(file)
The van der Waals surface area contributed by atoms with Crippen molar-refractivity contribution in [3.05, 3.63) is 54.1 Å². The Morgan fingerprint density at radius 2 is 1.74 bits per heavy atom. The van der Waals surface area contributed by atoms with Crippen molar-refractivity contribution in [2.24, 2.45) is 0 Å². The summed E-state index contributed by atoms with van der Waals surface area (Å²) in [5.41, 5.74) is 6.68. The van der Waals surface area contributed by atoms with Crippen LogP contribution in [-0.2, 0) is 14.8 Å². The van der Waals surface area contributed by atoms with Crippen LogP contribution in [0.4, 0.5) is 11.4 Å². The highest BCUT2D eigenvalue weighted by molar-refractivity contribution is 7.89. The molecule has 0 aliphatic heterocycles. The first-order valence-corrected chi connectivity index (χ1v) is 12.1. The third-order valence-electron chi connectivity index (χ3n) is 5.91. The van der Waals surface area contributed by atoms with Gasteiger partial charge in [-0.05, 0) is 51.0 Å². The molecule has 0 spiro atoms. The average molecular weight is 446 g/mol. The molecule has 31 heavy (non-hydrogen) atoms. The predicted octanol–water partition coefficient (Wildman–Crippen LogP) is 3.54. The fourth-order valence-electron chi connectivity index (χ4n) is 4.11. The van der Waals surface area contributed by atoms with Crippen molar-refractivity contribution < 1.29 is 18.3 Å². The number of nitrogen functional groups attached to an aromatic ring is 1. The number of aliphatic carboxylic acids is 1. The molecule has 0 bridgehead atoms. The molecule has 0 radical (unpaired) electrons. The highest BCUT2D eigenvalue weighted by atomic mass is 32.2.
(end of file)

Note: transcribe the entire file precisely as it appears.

The van der Waals surface area contributed by atoms with Crippen molar-refractivity contribution in [3.05, 3.63) is 54.1 Å². The Morgan fingerprint density at radius 2 is 1.74 bits per heavy atom. The van der Waals surface area contributed by atoms with Crippen molar-refractivity contribution in [2.24, 2.45) is 0 Å². The summed E-state index contributed by atoms with van der Waals surface area (Å²) in [5.41, 5.74) is 6.68. The van der Waals surface area contributed by atoms with Crippen LogP contribution in [-0.2, 0) is 14.8 Å². The van der Waals surface area contributed by atoms with Crippen LogP contribution in [0.4, 0.5) is 11.4 Å². The highest BCUT2D eigenvalue weighted by molar-refractivity contribution is 7.89. The molecule has 0 aliphatic heterocycles. The first-order valence-corrected chi connectivity index (χ1v) is 12.1. The third-order valence-electron chi connectivity index (χ3n) is 5.91. The van der Waals surface area contributed by atoms with Gasteiger partial charge in [-0.05, 0) is 51.0 Å². The molecule has 0 spiro atoms. The average molecular weight is 446 g/mol. The molecule has 31 heavy (non-hydrogen) atoms. The predicted octanol–water partition coefficient (Wildman–Crippen LogP) is 3.54. The fourth-order valence-electron chi connectivity index (χ4n) is 4.11. The van der Waals surface area contributed by atoms with Crippen molar-refractivity contribution < 1.29 is 18.3 Å². The number of nitrogen functional groups attached to an aromatic ring is 1. The number of aliphatic carboxylic acids is 1. The molecule has 0 bridgehead atoms. The molecule has 0 radical (unpaired) electrons. The highest BCUT2D eigenvalue weighted by atomic mass is 32.2.